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Microscopes

A. van Leeuwenhoek

Microscopes are to microbiology what telescopes are to astronomy.

The earliest microscopes were simple instruments consisting of one or more crude glass lenses similar to those used to make early spectacles. The invention of the first true microscope is credited to the Jansen family of Middleburg, Holland, around 1595.

Later, in the 17th century, Dutch cloth merchant and amateur scientist Anton van Leeuwenhoek enlightened the world to what he dubbed “animacules” such as protozoa found in standing water. Using microscopes he made himself, Leeuwenhoek wrote up what he viewed in pond water, plant material, even gunk scraped off his teeth. He was the first to identify sperm and red blood cells.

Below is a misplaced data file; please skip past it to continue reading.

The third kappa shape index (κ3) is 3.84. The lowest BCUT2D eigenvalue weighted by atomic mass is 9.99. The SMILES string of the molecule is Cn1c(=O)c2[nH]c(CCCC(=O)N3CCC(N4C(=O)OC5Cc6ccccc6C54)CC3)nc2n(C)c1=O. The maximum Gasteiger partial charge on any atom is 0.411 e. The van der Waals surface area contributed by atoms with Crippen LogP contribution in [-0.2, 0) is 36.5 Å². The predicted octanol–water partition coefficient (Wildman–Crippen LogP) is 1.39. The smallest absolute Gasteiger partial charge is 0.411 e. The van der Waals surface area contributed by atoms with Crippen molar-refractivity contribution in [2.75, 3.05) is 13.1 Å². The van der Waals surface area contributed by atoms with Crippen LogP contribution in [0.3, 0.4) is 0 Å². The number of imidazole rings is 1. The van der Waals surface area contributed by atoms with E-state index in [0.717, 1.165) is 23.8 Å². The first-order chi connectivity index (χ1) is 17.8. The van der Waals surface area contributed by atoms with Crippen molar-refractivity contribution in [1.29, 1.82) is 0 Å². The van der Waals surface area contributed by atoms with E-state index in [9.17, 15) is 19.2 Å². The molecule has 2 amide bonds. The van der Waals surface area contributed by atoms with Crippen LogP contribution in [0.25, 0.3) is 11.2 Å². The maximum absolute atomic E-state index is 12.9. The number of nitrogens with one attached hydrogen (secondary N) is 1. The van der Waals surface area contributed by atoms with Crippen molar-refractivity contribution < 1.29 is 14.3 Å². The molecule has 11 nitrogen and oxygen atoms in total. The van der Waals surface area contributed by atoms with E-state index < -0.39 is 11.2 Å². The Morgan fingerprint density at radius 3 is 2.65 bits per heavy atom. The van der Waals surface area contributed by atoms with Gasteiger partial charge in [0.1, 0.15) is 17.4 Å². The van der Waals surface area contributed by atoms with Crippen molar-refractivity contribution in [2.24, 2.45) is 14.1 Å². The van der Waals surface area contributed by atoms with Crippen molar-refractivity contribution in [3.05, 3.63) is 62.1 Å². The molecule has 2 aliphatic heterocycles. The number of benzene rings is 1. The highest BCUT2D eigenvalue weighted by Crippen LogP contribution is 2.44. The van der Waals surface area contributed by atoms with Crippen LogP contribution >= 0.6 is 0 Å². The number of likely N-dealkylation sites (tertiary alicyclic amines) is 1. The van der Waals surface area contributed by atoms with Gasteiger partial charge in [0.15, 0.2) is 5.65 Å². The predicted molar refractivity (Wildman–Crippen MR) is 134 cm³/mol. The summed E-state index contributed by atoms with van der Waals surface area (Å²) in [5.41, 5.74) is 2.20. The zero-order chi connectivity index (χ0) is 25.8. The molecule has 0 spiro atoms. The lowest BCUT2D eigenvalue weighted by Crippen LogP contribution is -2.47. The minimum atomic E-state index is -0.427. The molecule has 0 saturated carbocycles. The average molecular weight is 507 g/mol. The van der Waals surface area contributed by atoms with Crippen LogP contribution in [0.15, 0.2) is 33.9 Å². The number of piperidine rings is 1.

There are two basic types of microscopes: light microscopes and electron microscopes.

 

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